ILNews

Family law attorney to receive national award

Rebecca Berfanger
June 2, 2010
Keywords
Back to TopCommentsE-mailPrintBookmark and Share

For doing pro bono work and for promoting pro bono work among others in the legal community, an Indianapolis attorney has learned she will receive a national award at the ABA Annual Meeting in San Francisco in August.

A Marion Superior judge, a pro bono plan administrator, and others who have worked with or otherwise witnessed Patty McKinnon’s pro bono efforts nominated her for the Edmund S. Muskie Pro Bono Service Award, which recognizes members of the ABA Tort Trial and Insurance Practice Section.

Attorney Michael Brown of Kightlinger & Gray in Indianapolis confirmed McKinnon would receive the award. He had asked Marion Superior Judge David Dreyer for a recommendation because of the judge’s work with equal access to justice issues, and the judge suggested McKinnon.

Included with her nomination for the honor to the Law and Public Service Committee of the ABA Tort Trial and Insurance Practice Section were examples of her work encouraging other attorneys to take on pro bono cases.

For instance, Brown said, the committee was particularly impressed with a family law how-to DVD she helped organize.

In spring 2006, McKinnon approached the Indiana Bar Foundation and Indiana Continuing Legal Education Foundation with the idea to create a family law DVD for attorneys who were unfamiliar with the practice area who still wanted to help.

Filming took place in fall 2006, and the DVDs were distributed to pro bono plan administrators around the state in 2008.

Brown said a California attorney who is also a member of the ABA section expressed an interest in creating a similar DVD for that state’s pro bono efforts.

Plan administrators in Indiana have also expressed how helpful it has been to have the DVD for pro bono attorneys as a reference during family law cases.

McKinnon’s recommendation was one of seven nominations from around the country, and the only one from Indiana. Brown said McKinnon was chosen out of a list that included bar association presidents and others who were involved in their communities’ pro bono efforts by leading legal organizations.

“In the end, the committee wanted to recognize someone who was doing it on her own,” he said. “Patricia’s work in trying to help people who find themselves in a situation where their domestic relationship is deteriorating, but they can’t afford a lawyer to help them, fit the section’s current theme of” equal justice for all, particularly indigent and homeless people, Brown added.

ADVERTISEMENT

Post a comment to this story

COMMENTS POLICY
We reserve the right to remove any post that we feel is obscene, profane, vulgar, racist, sexually explicit, abusive, or hateful.
 
You are legally responsible for what you post and your anonymity is not guaranteed.
 
Posts that insult, defame, threaten, harass or abuse other readers or people mentioned in Indiana Lawyer editorial content are also subject to removal. Please respect the privacy of individuals and refrain from posting personal information.
 
No solicitations, spamming or advertisements are allowed. Readers may post links to other informational websites that are relevant to the topic at hand, but please do not link to objectionable material.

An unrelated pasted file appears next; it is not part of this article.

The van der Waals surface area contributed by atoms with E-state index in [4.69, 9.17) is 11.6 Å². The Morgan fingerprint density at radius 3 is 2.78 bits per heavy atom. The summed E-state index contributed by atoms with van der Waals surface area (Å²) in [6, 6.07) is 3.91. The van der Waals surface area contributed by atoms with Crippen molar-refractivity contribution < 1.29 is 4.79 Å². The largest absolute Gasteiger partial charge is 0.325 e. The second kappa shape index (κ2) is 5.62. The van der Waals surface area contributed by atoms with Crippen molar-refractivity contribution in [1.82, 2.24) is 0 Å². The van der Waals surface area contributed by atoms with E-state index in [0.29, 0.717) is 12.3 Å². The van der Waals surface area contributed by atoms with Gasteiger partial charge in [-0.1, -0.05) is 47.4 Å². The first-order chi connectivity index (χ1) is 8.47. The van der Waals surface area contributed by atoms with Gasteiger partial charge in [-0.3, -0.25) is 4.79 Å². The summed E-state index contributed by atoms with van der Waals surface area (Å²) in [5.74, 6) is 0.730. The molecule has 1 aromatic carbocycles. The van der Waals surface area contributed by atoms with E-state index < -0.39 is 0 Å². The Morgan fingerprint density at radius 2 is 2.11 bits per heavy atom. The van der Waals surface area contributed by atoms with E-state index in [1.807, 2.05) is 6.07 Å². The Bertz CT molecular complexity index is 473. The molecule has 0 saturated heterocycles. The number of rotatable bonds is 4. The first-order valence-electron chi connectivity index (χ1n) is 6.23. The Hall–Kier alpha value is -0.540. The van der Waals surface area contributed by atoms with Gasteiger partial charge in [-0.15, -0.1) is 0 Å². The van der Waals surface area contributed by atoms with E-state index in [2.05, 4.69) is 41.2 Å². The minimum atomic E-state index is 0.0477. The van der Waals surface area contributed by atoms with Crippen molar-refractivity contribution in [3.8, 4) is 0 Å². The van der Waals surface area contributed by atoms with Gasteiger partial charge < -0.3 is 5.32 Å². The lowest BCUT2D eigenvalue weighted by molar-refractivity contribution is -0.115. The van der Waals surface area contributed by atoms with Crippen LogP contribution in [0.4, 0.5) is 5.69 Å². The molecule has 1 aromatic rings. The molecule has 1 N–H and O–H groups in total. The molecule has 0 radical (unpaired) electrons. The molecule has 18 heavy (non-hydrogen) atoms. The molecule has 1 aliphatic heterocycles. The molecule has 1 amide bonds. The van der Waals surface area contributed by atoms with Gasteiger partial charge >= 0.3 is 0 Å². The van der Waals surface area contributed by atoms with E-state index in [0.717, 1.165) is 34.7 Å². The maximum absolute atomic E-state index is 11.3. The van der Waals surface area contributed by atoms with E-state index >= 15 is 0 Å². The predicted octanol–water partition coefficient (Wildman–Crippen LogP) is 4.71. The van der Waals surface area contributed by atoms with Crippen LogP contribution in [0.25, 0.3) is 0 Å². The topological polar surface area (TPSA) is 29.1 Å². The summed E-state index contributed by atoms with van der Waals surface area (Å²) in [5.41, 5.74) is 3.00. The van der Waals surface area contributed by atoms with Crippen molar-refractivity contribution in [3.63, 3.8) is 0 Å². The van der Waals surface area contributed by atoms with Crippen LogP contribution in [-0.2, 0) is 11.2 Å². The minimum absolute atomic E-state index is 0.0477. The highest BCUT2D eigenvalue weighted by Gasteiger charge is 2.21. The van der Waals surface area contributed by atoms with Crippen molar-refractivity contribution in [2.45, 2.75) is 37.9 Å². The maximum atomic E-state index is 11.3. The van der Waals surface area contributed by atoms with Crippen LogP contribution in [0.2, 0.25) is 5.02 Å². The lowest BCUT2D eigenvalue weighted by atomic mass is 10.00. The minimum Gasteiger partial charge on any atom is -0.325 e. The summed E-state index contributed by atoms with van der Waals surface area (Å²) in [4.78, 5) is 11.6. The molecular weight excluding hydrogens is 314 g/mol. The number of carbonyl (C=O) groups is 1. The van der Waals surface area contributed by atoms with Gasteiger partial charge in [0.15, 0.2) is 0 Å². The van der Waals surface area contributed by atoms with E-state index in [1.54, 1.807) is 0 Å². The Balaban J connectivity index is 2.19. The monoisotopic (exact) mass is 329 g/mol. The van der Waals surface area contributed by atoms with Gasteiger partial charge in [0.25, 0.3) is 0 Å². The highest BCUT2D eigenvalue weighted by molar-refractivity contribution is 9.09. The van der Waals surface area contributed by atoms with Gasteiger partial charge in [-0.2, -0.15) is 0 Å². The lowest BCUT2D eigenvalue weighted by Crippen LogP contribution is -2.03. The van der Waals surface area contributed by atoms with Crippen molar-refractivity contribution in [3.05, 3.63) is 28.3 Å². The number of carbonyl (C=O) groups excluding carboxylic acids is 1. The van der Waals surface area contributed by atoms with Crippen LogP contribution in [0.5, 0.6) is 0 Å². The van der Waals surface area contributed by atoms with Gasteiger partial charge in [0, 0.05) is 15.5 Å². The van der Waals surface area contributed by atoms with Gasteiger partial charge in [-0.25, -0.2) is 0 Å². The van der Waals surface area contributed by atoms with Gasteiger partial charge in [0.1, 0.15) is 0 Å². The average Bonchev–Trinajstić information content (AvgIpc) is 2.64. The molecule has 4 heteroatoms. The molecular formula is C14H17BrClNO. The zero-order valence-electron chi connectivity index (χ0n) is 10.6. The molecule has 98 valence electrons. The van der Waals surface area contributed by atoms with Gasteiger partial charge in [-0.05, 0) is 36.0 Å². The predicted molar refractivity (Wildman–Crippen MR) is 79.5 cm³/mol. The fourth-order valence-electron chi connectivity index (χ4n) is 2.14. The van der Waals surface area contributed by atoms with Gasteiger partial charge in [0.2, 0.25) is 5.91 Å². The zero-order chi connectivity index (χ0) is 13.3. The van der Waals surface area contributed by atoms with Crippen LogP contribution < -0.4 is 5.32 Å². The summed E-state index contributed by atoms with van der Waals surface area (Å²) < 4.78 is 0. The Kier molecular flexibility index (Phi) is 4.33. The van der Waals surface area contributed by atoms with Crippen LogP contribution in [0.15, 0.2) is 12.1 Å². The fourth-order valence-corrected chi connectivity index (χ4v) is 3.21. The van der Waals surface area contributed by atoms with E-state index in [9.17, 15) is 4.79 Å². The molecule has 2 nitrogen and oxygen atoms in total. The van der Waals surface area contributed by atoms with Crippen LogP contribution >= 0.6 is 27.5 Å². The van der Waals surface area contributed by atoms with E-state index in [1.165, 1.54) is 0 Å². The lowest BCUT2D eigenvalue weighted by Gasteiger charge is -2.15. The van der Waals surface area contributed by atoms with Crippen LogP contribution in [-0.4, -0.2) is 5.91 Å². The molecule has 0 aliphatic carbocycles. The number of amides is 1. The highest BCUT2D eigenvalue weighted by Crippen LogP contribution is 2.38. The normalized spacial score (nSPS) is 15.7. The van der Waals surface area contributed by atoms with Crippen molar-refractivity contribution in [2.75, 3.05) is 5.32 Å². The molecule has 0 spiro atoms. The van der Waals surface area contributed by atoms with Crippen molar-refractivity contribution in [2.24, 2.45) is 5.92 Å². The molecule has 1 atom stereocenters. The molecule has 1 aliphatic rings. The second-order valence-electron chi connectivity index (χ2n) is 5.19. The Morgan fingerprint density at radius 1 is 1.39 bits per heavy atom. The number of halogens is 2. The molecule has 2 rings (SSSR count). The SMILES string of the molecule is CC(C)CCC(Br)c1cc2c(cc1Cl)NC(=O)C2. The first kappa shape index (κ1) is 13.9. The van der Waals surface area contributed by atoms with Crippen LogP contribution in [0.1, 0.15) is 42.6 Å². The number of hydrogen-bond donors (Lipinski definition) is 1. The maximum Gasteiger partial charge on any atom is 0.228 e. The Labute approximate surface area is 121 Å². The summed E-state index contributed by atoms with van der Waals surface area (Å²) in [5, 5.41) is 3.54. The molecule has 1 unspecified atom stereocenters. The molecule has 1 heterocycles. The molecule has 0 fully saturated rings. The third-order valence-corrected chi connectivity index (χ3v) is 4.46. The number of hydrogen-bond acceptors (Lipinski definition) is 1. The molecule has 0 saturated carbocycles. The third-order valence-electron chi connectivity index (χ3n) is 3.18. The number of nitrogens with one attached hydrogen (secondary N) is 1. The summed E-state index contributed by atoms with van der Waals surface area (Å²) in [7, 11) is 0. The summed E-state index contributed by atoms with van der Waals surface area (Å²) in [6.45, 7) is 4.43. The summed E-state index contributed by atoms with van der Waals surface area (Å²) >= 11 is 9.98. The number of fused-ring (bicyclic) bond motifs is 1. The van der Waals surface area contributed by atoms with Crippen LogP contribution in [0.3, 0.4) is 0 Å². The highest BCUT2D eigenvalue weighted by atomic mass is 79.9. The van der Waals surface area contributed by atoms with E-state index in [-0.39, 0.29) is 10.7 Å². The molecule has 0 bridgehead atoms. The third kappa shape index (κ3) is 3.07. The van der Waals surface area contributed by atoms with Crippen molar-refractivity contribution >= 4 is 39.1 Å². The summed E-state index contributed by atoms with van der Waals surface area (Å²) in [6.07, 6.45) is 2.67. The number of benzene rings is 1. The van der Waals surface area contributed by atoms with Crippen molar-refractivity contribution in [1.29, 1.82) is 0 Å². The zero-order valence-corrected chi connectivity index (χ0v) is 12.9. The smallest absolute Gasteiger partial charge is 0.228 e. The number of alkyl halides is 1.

We may remove messages that are unrelated to the topic, encourage illegal activity, use all capital letters or are unreadable.
 

Messages that are flagged by readers as objectionable will be reviewed and may or may not be removed. Please do not flag a post simply because you disagree with it.

Sponsored by
ADVERTISEMENT
Subscribe to Indiana Lawyer
  1. For many years this young man was "family" being my cousin's son. Then he decided to ignore my existence and that of my daughter who was very hurt by his actions after growing up admiring, Jason. Glad he is doing well, as for his opinion, if you care so much you wouldn't ignore the feelings of those who cared so much about you for years, Jason.

  2. Good riddance to this dangerous activist judge

  3. What is the one thing the Hoosier legal status quo hates more than a whistleblower? A lawyer whistleblower taking on the system man to man. That must never be rewarded, must always, always, always be punished, lest the whole rotten tree be felled.

  4. I want to post this to keep this tread alive and hope more of David's former clients might come forward. In my case, this coward of a man represented me from June 2014 for a couple of months before I fired him. I knew something was wrong when he blatantly lied about what he had advised me in my contentious and unfortunate divorce trial. His impact on the proceedings cast a very long shadow and continues to impact me after a lengthy 19 month divorce. I would join a class action suit.

  5. The dispute in LB Indiana regarding lake front property rights is typical of most beach communities along our Great Lakes. Simply put, communication to non owners when visiting the lakefront would be beneficial. The Great Lakes are designated navigational waters (including shorelines). The high-water mark signifies the area one is able to navigate. This means you can walk, run, skip, etc. along the shores. You can't however loiter, camp, sunbath in front of someones property. Informational signs may be helpful to owners and visitors. Our Great Lakes are a treasure that should be enjoyed by all. PS We should all be concerned that the Long Beach, Indiana community is on septic systems.

ADVERTISEMENT